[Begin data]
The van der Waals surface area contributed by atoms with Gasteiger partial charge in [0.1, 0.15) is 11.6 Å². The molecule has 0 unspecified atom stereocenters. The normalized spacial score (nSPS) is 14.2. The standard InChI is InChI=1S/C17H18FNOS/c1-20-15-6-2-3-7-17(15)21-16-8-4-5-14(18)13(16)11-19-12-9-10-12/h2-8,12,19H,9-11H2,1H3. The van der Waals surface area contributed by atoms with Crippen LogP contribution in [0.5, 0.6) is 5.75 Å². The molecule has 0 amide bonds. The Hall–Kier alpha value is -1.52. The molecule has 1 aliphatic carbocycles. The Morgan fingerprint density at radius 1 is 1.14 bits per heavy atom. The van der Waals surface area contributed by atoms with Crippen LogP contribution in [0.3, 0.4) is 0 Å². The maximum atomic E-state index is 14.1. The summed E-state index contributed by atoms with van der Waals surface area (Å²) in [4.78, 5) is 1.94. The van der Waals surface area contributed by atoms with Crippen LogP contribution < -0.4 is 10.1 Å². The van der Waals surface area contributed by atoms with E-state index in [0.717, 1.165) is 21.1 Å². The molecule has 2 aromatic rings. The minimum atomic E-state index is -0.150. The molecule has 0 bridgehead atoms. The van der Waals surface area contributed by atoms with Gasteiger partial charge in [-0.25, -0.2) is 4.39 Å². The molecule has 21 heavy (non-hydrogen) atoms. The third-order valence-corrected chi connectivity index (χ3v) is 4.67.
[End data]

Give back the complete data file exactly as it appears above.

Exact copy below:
The van der Waals surface area contributed by atoms with Gasteiger partial charge in [0.1, 0.15) is 11.6 Å². The molecule has 0 unspecified atom stereocenters. The normalized spacial score (nSPS) is 14.2. The standard InChI is InChI=1S/C17H18FNOS/c1-20-15-6-2-3-7-17(15)21-16-8-4-5-14(18)13(16)11-19-12-9-10-12/h2-8,12,19H,9-11H2,1H3. The van der Waals surface area contributed by atoms with Crippen LogP contribution in [0.5, 0.6) is 5.75 Å². The molecule has 0 amide bonds. The Hall–Kier alpha value is -1.52. The molecule has 1 aliphatic carbocycles. The Morgan fingerprint density at radius 1 is 1.14 bits per heavy atom. The van der Waals surface area contributed by atoms with Crippen LogP contribution in [0.3, 0.4) is 0 Å². The maximum atomic E-state index is 14.1. The summed E-state index contributed by atoms with van der Waals surface area (Å²) in [4.78, 5) is 1.94. The van der Waals surface area contributed by atoms with Crippen LogP contribution < -0.4 is 10.1 Å². The van der Waals surface area contributed by atoms with E-state index in [0.717, 1.165) is 21.1 Å². The molecule has 2 aromatic rings. The minimum atomic E-state index is -0.150. The molecule has 0 bridgehead atoms. The van der Waals surface area contributed by atoms with Gasteiger partial charge in [-0.25, -0.2) is 4.39 Å². The molecule has 21 heavy (non-hydrogen) atoms. The third-order valence-corrected chi connectivity index (χ3v) is 4.67.